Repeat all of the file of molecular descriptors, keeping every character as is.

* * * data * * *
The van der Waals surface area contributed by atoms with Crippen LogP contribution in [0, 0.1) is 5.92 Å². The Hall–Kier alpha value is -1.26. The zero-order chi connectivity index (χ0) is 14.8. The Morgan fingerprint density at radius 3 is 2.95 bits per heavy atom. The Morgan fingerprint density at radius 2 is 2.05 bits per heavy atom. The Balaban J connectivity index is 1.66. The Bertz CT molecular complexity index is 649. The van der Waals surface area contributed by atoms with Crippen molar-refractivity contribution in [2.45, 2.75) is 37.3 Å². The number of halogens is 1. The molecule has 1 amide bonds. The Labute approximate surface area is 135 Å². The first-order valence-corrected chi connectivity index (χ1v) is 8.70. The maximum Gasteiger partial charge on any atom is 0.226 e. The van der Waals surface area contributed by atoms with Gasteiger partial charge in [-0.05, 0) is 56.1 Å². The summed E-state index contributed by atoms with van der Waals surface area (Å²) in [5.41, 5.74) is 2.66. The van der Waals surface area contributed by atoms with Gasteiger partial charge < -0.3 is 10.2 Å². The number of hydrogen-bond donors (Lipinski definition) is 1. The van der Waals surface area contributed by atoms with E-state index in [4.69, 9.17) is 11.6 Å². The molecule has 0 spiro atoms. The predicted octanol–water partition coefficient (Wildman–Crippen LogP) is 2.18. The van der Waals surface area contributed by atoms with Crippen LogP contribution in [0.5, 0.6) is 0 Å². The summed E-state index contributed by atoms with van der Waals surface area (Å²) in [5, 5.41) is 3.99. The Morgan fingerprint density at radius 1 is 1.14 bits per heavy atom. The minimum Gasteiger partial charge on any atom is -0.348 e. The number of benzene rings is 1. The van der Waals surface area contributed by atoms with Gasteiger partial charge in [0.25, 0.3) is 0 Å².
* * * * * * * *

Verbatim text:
The van der Waals surface area contributed by atoms with Crippen LogP contribution in [0, 0.1) is 5.92 Å². The Hall–Kier alpha value is -1.26. The zero-order chi connectivity index (χ0) is 14.8. The Morgan fingerprint density at radius 3 is 2.95 bits per heavy atom. The Morgan fingerprint density at radius 2 is 2.05 bits per heavy atom. The Balaban J connectivity index is 1.66. The Bertz CT molecular complexity index is 649. The van der Waals surface area contributed by atoms with Crippen molar-refractivity contribution in [2.45, 2.75) is 37.3 Å². The number of halogens is 1. The molecule has 1 amide bonds. The Labute approximate surface area is 135 Å². The first-order valence-corrected chi connectivity index (χ1v) is 8.70. The maximum Gasteiger partial charge on any atom is 0.226 e. The van der Waals surface area contributed by atoms with Gasteiger partial charge in [-0.05, 0) is 56.1 Å². The summed E-state index contributed by atoms with van der Waals surface area (Å²) in [5.41, 5.74) is 2.66. The van der Waals surface area contributed by atoms with Gasteiger partial charge < -0.3 is 10.2 Å². The number of hydrogen-bond donors (Lipinski definition) is 1. The van der Waals surface area contributed by atoms with E-state index in [4.69, 9.17) is 11.6 Å². The molecule has 0 spiro atoms. The predicted octanol–water partition coefficient (Wildman–Crippen LogP) is 2.18. The van der Waals surface area contributed by atoms with Crippen LogP contribution in [0.5, 0.6) is 0 Å². The summed E-state index contributed by atoms with van der Waals surface area (Å²) in [5, 5.41) is 3.99. The Morgan fingerprint density at radius 1 is 1.14 bits per heavy atom. The minimum Gasteiger partial charge on any atom is -0.348 e. The number of benzene rings is 1. The van der Waals surface area contributed by atoms with Gasteiger partial charge in [0.25, 0.3) is 0 Å².